Managing Iron Deficiency Anemia During Pregnancy

Most doctors screen for anemia at the beginning of pregnancy and then again in the second and third trimesters.

While many doctors encourage patients to eat a diet rich in plant sources of iron such as green leafy vegetables, shellfish, legumes, seeds, and quinoa, iron in this form is not absorbed as well as iron from animal sources such as meats, poultry, and fish.

To help improve absorption, the ACOG recommends eating iron-rich foods with vitamin-c high foods like citrus fruits. 

Because of this, Dr. Cantor says it’s essential to start with prenatal vitamins taken daily or every other day. Most prenatal vitamins contain 27 milligrams of iron, which is the recommended amount during pregnancy.

If iron deficiency anemia is present during the second-trimester screening, your doctor will likely give you an iron supplement. If this happens, Dr. Cantor says oral iron is better absorbed on an every-other-day basis, taken on an empty stomach with an acidic juice like orange or grapefruit. During the third trimester screening, if the anemia worsens or doesn't improve, then Dr. Cantor says many doctors will consider IV administration of iron. 

It's important to remember that while the most common form of anemia in pregnancy is iron deficiency, Dr. Cantor says there are other causes, and those should be considered in cases not responsive to oral supplementation and before starting IV iron to confirm you are getting the correct treatment.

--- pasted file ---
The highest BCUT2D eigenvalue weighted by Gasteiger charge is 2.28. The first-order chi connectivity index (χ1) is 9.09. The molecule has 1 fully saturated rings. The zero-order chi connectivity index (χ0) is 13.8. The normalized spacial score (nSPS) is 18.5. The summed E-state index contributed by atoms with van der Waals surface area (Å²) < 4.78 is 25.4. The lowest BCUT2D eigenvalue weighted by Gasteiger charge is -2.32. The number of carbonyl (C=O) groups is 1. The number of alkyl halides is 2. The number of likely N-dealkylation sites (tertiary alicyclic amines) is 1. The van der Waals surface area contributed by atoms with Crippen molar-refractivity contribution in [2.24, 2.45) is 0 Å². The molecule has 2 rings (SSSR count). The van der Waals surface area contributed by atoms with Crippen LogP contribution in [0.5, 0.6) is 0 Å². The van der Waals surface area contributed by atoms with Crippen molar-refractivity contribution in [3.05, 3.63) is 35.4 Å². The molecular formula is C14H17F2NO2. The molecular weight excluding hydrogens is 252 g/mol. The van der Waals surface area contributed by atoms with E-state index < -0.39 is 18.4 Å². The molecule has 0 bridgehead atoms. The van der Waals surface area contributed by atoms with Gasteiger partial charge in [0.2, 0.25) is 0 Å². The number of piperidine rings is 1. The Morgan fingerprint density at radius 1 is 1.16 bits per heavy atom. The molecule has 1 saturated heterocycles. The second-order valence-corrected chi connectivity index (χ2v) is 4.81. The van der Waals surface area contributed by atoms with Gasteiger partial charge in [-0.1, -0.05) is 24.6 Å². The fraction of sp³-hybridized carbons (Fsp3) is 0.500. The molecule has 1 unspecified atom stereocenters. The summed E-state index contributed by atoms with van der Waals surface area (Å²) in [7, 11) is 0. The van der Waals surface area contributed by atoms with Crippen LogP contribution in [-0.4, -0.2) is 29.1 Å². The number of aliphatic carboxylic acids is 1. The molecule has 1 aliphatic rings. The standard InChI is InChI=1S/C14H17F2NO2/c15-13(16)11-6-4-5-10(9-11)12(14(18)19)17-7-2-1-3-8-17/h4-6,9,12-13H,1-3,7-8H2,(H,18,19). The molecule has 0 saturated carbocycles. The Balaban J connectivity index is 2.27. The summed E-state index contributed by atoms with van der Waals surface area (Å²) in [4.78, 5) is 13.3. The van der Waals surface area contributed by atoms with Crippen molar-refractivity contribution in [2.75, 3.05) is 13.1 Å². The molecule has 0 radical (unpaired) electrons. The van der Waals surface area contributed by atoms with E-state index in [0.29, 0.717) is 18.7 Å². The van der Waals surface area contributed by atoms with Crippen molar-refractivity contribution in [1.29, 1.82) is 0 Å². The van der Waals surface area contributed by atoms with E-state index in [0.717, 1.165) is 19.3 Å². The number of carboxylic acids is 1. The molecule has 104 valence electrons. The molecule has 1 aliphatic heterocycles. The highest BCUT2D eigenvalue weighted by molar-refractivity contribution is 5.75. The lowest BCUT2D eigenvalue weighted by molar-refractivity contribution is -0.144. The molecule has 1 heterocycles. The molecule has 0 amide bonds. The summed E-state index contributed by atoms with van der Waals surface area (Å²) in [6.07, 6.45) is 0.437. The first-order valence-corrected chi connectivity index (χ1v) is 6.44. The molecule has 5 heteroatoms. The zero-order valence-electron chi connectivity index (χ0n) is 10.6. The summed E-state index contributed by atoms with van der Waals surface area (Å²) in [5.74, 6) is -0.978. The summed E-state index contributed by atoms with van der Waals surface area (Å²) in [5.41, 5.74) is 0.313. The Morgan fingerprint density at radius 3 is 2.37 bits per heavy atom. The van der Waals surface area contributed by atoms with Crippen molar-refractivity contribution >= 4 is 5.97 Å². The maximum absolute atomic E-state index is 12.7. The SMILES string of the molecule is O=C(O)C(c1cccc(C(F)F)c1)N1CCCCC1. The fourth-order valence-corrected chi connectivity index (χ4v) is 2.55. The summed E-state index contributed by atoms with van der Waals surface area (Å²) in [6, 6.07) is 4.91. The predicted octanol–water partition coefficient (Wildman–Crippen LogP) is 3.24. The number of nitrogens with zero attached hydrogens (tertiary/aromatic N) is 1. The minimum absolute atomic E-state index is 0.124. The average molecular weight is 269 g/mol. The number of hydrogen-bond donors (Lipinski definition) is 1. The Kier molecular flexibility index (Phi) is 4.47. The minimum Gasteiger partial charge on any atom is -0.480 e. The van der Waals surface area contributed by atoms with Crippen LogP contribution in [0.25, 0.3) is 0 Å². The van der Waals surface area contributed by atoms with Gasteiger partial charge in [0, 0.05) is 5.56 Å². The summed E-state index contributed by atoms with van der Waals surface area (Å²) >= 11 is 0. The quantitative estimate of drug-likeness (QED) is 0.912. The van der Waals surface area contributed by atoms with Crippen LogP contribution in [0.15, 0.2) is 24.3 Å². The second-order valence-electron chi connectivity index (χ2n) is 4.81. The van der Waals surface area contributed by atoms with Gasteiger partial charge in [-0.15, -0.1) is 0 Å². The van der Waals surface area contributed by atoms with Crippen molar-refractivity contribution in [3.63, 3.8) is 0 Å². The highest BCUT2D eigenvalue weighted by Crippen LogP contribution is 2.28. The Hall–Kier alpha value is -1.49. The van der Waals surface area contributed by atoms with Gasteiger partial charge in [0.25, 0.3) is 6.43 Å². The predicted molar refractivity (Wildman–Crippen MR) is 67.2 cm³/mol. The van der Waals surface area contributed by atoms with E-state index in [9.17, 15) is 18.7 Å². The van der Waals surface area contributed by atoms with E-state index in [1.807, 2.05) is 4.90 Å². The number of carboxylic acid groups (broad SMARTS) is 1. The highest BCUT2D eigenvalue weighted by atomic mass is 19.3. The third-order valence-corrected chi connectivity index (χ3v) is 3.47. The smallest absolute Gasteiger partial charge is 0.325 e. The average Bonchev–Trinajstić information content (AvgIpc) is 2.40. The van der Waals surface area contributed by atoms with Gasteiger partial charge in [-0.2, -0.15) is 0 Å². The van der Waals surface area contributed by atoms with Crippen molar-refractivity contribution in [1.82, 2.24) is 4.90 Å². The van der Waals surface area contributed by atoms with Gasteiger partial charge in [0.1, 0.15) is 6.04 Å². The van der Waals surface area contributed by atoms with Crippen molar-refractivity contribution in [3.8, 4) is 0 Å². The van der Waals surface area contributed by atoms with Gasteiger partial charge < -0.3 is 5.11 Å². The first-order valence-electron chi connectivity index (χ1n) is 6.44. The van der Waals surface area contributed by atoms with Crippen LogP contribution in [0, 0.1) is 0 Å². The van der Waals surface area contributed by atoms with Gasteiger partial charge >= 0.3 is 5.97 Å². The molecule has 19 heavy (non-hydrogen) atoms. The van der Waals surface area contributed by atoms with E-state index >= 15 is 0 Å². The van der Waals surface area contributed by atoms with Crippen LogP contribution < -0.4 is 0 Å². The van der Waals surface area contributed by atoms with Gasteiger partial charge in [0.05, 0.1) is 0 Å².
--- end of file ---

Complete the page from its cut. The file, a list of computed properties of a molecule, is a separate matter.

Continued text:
Iron Deficiency Anemia During the Postpartum Period

After childbirth and during the first few weeks and months of the postpartum period, many women will see an improvement in the symptoms related to iron deficiency anemia. Dr. Cantor says iron deficiency anemia often decreases after delivery because menstrual bleeding is suppressed by breastfeeding. 

That said, some women may still experience iron deficiency anemia after childbirth. This is typically caused by an inadequate iron intake during pregnancy and blood loss during delivery. Postpartum anemia can increase symptoms related to anxiety, stress, and depression. It can also decrease the mother-infant attachment.

Because of the continued risks in the postpartum period, new moms need to be screened, especially if they had excessive blood loss during delivery or had anemia during pregnancy. Severe anemia after delivery can sometimes require IV iron or a blood transfusion.

"It's still important to supplement with oral iron to maximize a new mother's energy, support breastfeeding, and reduce the risk for postpartum depression," says Dr. Cantor.

A Word From Verywell

Doing what’s best for your health and the health of your baby often requires eating the right food and taking supplements recommended by your doctor. If you’re at risk for iron deficiency anemia, your doctor will walk you through all the steps to manage this condition both during pregnancy and in the postpartum period.

5 Sources
Verywell Family uses only high-quality sources, including peer-reviewed studies, to support the facts within our articles. Read our editorial process to learn more about how we fact-check and keep our content accurate, reliable, and trustworthy.
  1. Office of Women’s Heath. Iron-deficiency anemia.

  2. National Heart, Lung, and Blood Institute. Iron-Deficiency Anemia.

  3. Api O. Diagnosis and treatment of iron deficiency anemia during pregnancy and the postpartum period: Iron deficiency anemia working group consensus report. Turk J Obstet Gynecol. 2015 Sep; 12(3): 173–181. doi:10.4274/tjod.01700.

  4. National Institutes of Health. Iron.

  5. USDA ChooseMy Plate. Why take a prenatal supplement?

By Sara Lindberg
Sara Lindberg, M.Ed., is a freelance writer focusing on health, fitness, nutrition, parenting, and mental health.